In this context the FAC made a very important suggestion that has never been implemented: “It is suggested that a team of independent experts on surface water hydrology, drawn from leading scientific institutions, should have been requested to examine the hydrological aspects of the Ken Betwa river link”. Why is the government afraid of such an independent scrutiny of hydrological foundation of such a expensive and impactful project? Clearly it has a lot to hide.
The CEC report also shows that the KBLP will have much larger impact on PTR than assessed as the East West corridor of movement within PTR will no longer be available.
The CEC has concluded that the Standing Committee of National Board of Wildlife has not examined the “Impact of the project on the downstream Gharial Sanctuary and the vulture nesting sites”, “not given due consideration to the critical observations of the Committee of SC NBWL” and “not taken into account the decision of this Hon’ble court in lA No. 100 in WP (C) No. 33 of 1995 with lA No. 3452 wherein it is held that our approach should be eco centric and not anthropocentric”.
The discourse in the CEC report about the impacts of the KBLP is at an entirely different level compared to the most shameful, shoddy Environment Impact Assessment (EIA) of the project, based on which the project has been given environment clearance (EC) in Aug 2017. A number of official agencies, including the Forest Advisory Committee has noted the factual errors and inadequacies in the EIA-EMP.
The recommendation of the EC for the project by the Expert Appraisal Committee (EAC) of the MoEF in Dec 2016 itself was a huge exercise in manipulation. The EAC for River Valley Projects in its five earlier meetings till Aug 2016 where this project was discussed raised a number of questions. In fact, the then Union Water Resources Minister Ms Uma Bharti publicly threatened the EAC of dharna if the project is not cleared. Finally, MoEF reconstituted the EAC, the reconstituted EAC in its very first meeting, cleared the KBLP without resolving any of the issues raised in the earlier EAC meetings.
The stage I forest clearance accorded to the project on May 27, 2017 is based on a number of conditions that will require fundamental restructuring of the project. The changes required statutorily will affect the project costs, benefits and impacts and hence will require fresh appraisal. Such conditions include the stipulation that the proposed 78 MW power house shall not be constructed in the forest area; in lean season, the entire inflow to the proposed reservoir will be released for the downstream river and flow in the downstream river will be maintained throughout the year till Ken river reaches Yamuna river; no building material is to be taken from the forest area, implementation of the CEC recommendations, among others.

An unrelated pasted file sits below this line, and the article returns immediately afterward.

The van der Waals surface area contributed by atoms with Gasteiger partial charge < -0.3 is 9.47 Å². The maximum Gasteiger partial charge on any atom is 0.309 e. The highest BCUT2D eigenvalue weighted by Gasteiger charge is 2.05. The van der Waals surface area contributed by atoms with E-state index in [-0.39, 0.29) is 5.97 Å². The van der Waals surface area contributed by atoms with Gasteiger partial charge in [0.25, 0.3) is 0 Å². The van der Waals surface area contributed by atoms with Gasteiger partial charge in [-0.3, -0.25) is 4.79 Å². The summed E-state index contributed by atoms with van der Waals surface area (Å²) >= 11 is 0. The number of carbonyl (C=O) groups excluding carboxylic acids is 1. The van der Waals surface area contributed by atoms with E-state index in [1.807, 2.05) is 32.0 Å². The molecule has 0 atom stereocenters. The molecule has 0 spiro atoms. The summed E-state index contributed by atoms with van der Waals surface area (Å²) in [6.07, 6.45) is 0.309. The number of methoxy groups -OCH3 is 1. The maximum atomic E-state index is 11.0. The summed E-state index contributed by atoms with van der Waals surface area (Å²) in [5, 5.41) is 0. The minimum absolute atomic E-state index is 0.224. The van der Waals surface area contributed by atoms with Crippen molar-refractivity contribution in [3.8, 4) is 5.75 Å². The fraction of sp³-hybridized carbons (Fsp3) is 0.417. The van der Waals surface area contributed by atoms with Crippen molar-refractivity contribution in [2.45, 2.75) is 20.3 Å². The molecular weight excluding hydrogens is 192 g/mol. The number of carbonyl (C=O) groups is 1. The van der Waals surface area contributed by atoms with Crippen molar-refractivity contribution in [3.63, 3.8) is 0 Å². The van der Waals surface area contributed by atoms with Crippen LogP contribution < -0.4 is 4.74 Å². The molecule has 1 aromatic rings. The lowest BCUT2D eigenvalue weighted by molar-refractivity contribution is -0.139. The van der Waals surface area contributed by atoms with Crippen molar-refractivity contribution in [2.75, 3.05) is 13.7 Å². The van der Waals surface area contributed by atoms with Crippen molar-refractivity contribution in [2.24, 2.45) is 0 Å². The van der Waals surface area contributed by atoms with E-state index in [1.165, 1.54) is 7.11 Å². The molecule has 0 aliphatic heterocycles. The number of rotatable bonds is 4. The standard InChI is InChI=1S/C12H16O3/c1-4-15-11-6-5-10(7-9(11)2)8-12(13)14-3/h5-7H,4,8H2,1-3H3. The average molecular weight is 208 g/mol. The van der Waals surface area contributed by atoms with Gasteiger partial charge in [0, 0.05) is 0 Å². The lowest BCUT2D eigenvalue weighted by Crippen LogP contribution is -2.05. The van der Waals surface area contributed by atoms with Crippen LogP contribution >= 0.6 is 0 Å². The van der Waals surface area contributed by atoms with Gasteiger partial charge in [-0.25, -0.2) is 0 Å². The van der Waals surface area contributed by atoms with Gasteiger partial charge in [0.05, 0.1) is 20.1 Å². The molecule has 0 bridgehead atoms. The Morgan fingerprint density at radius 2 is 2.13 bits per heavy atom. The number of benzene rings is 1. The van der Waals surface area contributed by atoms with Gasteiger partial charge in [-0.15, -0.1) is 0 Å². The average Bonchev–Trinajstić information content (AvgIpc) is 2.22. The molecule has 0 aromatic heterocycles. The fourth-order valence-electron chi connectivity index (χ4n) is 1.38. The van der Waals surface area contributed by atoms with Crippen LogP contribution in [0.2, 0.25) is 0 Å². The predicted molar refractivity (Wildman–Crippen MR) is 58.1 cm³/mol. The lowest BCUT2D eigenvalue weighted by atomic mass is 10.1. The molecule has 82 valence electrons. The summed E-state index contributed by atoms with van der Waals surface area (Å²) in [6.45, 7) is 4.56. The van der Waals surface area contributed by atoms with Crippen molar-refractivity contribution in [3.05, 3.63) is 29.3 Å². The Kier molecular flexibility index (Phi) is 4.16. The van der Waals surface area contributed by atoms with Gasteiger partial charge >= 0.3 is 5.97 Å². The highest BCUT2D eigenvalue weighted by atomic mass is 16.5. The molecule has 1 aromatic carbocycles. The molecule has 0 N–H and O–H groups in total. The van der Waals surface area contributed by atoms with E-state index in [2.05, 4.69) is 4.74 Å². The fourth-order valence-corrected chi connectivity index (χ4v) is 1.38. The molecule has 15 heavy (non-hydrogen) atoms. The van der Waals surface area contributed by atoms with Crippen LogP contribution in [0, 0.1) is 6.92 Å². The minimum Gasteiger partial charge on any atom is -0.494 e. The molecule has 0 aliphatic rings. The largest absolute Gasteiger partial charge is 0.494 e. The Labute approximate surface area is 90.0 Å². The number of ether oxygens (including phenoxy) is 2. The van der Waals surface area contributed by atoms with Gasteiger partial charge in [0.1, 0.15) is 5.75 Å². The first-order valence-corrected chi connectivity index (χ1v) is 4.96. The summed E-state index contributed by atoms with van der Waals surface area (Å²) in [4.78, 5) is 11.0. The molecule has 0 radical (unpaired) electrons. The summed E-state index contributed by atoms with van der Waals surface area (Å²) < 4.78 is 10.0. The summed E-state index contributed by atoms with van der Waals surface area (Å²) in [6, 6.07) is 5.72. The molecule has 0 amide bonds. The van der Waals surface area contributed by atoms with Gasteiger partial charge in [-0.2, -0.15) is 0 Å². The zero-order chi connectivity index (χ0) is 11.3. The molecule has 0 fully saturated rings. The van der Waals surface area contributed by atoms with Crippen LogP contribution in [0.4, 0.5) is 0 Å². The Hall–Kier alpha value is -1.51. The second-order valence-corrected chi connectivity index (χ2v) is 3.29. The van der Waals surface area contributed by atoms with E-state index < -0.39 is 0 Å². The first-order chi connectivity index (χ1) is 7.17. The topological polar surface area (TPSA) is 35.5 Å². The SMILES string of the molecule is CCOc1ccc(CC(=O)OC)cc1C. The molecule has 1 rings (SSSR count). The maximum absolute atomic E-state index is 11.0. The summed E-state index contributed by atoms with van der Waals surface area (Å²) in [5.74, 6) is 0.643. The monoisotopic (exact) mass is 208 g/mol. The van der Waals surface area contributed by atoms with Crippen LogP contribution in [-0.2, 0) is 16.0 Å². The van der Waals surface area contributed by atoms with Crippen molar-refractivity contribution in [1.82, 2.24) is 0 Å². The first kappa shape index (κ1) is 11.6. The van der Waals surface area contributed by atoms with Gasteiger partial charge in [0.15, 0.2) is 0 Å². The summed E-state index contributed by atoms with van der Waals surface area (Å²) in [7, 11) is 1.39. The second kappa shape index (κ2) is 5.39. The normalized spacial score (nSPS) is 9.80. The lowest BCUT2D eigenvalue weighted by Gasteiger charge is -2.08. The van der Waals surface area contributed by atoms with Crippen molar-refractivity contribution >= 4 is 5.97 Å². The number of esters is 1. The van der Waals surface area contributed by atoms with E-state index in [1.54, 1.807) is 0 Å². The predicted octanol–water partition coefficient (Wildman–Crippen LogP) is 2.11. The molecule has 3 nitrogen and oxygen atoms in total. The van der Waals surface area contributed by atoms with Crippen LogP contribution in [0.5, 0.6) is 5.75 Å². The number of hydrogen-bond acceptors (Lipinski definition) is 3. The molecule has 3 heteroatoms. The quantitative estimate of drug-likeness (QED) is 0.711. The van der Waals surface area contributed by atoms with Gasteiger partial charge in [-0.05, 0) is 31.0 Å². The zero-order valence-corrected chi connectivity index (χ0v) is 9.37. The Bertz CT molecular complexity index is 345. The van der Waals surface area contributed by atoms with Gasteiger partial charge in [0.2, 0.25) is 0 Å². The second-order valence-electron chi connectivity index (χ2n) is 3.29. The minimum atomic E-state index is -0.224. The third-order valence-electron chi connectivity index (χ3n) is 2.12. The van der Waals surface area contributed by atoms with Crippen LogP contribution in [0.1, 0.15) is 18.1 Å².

The minutes of the final Forest Advisory Committee meeting held on March 30, 2017 make a disturbing reading, it notes: “The construction of dam in site within Panna Tiger Reserve is not the best possible option for development of water resources in the drought prone area of Bundelkhand keeping in view the pristine forests of the PTR and its rich biodiversity… the total project cost has not included the cost of ecosystem services lost due to the diversion of forest… If the cost of ecosystem services lost is considered than the Benefit/Cost ratio will be very less making the project economically unviable.”
The Conclusion of the FAC is stark: “In an ideal situation, it would have been better to avoid KBLCP in such wilderness areas such as PTR specifically when it runs the risk of providing justification or unhealthy precedence for more such developmental projects within protected areas. Certainly it will not be in the interest of wildlife and the overall well-being of the society in the long-term.” What were the compulsions for the Prime Minister and Cabinet to clear a disastrous project like that, as noted by FAC, no less?
In fact, there has been so much opposition, manipulations and compromised decision making at every step of the project, there is no place for all that in this article. Let us end with what the then secretary in Union Water Resources Ministry told me in a meeting across the table. When asked why is the government pushing a project that will bring so much destruction to Bundelkhand rather than solving its problems, his answer was, to para phrase considering current costs: “It’s a Rs 45 000 Crore proposition”.
*With South Asia Network on Dams, Rivers and People. Source: https://sandrp.in/